Running… Feet smacking the midnight pavement on the stroll… looking for crack, shards, a trick, anything to take me away from myself.
My 1 year “birthday” is coming up in a little over a week. It has been almost a year to the day that I have been able to remove alcohol and drugs from my life, and let the healing begin.
Maybe the term “crackwhore” is offensive to your middle class, ivory tower sensibilities. That’s a nice luxury to have. I’ve had to take cow manure and turn into a bed of roses. I have been a whore for many things in my life: to keep my job, to get through school, to get people to accept me, to get someone to love me, to get someone to take care of me. Before society came up with this thing called money, all we had was our ability to barter and exchange. I just look at my exchange of crack or meth for sex as just another spectrum on that barter trajectory.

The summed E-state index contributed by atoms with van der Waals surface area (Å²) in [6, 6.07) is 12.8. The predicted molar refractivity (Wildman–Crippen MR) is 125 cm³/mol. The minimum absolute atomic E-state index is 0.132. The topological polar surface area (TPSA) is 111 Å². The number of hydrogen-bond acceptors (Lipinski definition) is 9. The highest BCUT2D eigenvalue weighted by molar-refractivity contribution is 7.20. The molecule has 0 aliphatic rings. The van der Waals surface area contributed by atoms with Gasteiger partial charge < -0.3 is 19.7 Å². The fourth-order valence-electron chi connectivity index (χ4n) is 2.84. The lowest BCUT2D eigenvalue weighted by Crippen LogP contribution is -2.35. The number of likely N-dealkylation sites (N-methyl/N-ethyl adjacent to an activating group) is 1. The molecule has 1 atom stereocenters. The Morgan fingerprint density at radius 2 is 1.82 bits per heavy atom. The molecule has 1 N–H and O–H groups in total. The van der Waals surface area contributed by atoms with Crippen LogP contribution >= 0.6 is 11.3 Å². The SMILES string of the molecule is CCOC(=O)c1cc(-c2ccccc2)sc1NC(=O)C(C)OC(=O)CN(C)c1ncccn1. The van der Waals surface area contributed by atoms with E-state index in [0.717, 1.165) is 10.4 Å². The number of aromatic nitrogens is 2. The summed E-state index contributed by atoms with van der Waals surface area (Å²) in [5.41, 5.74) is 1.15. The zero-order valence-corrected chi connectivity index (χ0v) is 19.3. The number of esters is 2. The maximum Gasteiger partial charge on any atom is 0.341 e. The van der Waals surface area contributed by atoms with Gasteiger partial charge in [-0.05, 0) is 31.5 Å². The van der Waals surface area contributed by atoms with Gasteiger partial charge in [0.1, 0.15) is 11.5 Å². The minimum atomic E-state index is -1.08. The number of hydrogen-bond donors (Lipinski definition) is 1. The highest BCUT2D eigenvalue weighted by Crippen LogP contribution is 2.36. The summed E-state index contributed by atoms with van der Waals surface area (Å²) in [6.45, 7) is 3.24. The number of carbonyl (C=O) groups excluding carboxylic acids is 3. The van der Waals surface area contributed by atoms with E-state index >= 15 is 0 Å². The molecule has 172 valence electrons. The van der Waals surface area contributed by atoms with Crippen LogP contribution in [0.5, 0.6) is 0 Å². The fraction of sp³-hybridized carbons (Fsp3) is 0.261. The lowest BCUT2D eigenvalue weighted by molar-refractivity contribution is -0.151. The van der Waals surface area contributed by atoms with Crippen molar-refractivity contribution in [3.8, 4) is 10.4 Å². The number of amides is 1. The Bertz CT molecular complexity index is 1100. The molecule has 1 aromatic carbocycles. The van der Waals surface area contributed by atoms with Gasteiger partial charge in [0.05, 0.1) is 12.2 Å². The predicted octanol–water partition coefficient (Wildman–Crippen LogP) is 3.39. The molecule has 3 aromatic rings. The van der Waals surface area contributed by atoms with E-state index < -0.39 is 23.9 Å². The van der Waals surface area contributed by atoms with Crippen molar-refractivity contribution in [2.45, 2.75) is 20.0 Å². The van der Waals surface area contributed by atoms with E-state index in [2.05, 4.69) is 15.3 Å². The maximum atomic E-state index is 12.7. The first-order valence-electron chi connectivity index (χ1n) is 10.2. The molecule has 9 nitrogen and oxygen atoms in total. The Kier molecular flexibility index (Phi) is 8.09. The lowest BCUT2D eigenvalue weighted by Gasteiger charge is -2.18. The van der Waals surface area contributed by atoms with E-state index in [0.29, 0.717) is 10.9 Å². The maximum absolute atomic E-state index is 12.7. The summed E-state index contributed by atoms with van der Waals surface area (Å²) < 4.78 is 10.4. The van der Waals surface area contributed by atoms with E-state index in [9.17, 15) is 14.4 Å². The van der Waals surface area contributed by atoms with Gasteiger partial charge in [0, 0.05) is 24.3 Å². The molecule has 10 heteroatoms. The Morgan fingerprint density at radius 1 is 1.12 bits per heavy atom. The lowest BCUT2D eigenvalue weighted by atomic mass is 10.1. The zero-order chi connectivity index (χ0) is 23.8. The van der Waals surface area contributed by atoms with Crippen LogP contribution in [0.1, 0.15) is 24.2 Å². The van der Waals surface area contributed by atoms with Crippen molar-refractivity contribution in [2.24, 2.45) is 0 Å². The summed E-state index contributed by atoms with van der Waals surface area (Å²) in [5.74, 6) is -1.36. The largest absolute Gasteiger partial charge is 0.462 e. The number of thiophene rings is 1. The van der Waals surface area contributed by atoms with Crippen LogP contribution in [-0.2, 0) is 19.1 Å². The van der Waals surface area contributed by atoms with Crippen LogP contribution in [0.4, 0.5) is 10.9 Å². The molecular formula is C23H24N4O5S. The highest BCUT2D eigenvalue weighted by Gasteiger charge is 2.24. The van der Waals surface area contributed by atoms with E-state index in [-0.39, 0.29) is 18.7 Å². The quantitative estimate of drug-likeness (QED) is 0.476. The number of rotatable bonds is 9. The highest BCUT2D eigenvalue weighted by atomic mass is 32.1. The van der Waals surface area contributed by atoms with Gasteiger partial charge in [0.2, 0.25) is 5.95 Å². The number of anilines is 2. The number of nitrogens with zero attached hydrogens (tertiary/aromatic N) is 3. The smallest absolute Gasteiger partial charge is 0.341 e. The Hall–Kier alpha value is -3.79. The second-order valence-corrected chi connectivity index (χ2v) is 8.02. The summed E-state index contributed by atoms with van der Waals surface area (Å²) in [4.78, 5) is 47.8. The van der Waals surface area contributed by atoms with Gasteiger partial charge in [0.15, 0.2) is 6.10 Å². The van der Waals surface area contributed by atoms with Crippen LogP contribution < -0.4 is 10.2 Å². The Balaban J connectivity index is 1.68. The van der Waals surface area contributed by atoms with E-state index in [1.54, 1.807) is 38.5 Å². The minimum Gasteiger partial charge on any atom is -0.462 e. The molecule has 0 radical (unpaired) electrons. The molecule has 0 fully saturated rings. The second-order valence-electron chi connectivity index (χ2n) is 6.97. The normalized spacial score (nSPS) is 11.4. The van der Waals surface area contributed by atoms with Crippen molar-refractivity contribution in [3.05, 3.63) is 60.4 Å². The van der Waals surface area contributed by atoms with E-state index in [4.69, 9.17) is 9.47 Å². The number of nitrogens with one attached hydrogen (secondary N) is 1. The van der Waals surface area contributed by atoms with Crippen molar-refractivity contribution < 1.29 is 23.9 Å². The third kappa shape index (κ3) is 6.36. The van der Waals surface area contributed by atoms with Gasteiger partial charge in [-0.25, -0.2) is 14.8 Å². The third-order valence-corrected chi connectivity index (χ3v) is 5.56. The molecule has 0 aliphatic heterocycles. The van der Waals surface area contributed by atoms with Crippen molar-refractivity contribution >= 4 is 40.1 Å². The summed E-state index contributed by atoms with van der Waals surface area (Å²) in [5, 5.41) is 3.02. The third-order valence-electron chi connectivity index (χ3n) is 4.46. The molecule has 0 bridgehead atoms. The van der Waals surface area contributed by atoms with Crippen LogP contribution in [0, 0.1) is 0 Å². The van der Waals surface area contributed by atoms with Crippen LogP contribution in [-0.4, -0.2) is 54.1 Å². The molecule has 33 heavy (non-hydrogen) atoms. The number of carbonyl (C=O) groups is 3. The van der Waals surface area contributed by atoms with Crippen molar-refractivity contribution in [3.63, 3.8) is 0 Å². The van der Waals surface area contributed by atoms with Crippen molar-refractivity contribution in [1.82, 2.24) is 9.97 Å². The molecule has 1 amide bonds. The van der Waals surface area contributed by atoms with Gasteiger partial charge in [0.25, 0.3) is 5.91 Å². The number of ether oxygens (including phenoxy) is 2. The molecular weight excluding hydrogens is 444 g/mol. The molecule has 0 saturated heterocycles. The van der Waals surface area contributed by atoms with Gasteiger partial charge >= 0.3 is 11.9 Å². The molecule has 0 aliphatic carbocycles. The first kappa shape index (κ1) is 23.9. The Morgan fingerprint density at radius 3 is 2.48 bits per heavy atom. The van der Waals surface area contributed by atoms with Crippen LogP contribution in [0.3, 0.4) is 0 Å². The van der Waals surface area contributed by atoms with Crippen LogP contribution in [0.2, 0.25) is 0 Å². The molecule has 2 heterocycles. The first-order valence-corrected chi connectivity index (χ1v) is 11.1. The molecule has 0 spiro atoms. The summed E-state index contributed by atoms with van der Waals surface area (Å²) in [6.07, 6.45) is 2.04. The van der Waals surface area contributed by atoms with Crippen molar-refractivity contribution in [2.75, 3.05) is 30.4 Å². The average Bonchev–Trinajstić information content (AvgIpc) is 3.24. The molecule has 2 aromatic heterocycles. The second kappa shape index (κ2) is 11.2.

And yes, there are still times when I am ashamed. But they are fortunately rare. “Crackwhore” Me was the wild, primal me and is the primal self that is in all of us. My crackwhore essence at its very core needs to be respected like the ocean and it’s methodical pounding waves. A force that has much potential to be destructive and yet also must be respected for its rightful place and purpose.
What I’ve been learning this year is that I will never be “normal.” I’m a crackwhore (gasps of shock). And that the things that actually make me a weirdo truly are my biggest asset. This summer, some fellow Sex Workers and I started a project to provide outreach services to other Sex Workers working on that same stroll I was running down looking for crack and tricks. I could never be of help to other people today if I hadn’t been a crackwhore. And for that alone, I am so thankful.
How do I find power in being a woman? How can I find power in roles that are inherently female. Designed to corral, to bind, to deconstruct and then tape back together. For me, it came from fucking. Not making love to a man who I called my husband, or my boyfriend- but fucking another human being, using him, dumping him like used toilet paper I just wiped my ass with.